read, cook, eat october 2009: Lucy Waverman’s Guinness Cake

October 11, 2009
Lucy Waverman puts joy in my heart by pairing Guinness and Fry's cocoa.

Lucy Waverman puts joy in my heart by pairing Guinness and Fry's cocoa.

Sometime in the early 1970s, I recall an aunt in my Memere’s kitchen back in St. Boniface with her chunky sandals taking up the only other available chair, popping a chocolate in her mouth and washing it down with a mouthful of lager.

I cringed, but from what great heights was I looking down? Didn’t the Fortrel A-line tunic take me down a peg or two?

Because it seems ma tante wasn’t completely out in gauche field, although she was tipping the wrong brew.

I thank Lucy Waverman, cookbook authoress and Globe and Mail columnist, for revealing the magic of Guinness Cake, which she adapted from Nigella Lawson’s version in her book Feast.

My addition to the recipe?

  • It’s so moist and rich that, in my humble opinion, it does not need even the dusting of icing sugar recommended below.
  • It freezes beautifully, so if your cake-eating crowd is small, halve or quarter it and thaw as needed.
  • Finally, the recipe handily leaves a good swallow or two left in the Guinness can, so bottoms up and Guinness for strength!

Here is the recipe as it appears on my crumbling, yellowed clipping from the March 15, 2008  edition of The Globe and Mail.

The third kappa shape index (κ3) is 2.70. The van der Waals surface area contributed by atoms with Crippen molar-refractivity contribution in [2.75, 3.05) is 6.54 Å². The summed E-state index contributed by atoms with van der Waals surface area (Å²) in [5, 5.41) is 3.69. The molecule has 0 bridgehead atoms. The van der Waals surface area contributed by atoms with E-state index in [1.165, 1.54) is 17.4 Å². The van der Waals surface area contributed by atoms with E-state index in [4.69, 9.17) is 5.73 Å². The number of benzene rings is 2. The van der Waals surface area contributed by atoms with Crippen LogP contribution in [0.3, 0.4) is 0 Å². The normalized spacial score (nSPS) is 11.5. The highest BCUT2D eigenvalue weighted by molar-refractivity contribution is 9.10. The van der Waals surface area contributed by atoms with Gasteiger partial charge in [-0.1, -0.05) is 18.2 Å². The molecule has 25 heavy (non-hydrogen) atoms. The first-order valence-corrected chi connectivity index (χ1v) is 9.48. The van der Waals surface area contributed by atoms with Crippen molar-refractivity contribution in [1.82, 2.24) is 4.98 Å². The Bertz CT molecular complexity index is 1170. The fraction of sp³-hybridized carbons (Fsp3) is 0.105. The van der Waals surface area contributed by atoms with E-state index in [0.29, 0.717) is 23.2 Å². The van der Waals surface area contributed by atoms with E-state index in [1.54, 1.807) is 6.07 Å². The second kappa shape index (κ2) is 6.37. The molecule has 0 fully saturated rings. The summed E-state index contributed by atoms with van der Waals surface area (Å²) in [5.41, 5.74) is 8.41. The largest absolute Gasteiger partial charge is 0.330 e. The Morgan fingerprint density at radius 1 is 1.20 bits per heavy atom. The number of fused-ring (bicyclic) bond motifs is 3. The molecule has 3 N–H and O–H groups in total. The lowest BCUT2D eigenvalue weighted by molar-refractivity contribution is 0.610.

Guinness Cake

What you need:
1 cup Guinness beer
1 cup unsalted butter
3/4 cup unsweetened cocoa powder
2 cups sugar
2/3 cup sour cream
2 large eggs
1 T. vanilla
2 cups all-purpose flour
2-1/2 tsp. baking soda
Icing sugar or whipped cream

What you do:
Preheat oven to 350 F. Butter a 9-inch spring-form pan and line bottom  with parchment paper.
Pour Guinness into a large saucepan over medium heat. Add butter and heat until melted. Remove from heat, whisk in cocoa powder and sugar and resesrve.
Combine sour cream, eggs and vanilla in a separate bowl and beat until uniform. Add sour cream mixture to Guinness mixture and whisk to combine.
Whisk in flour and baking soda. Pour batter into prepared pan and bake for 50 minutes to 1 hour or until a cake tester comes out with crumbs clinging to it.
Place tin on a rack and leave to cool completely. Before serving, dust with icing sugar or lightly sweetened whipped cream. Serves 8 to 10.

God bless you Lucy Waverman. And ma tante? I’m so sorry I cringed.

Denise Duguay


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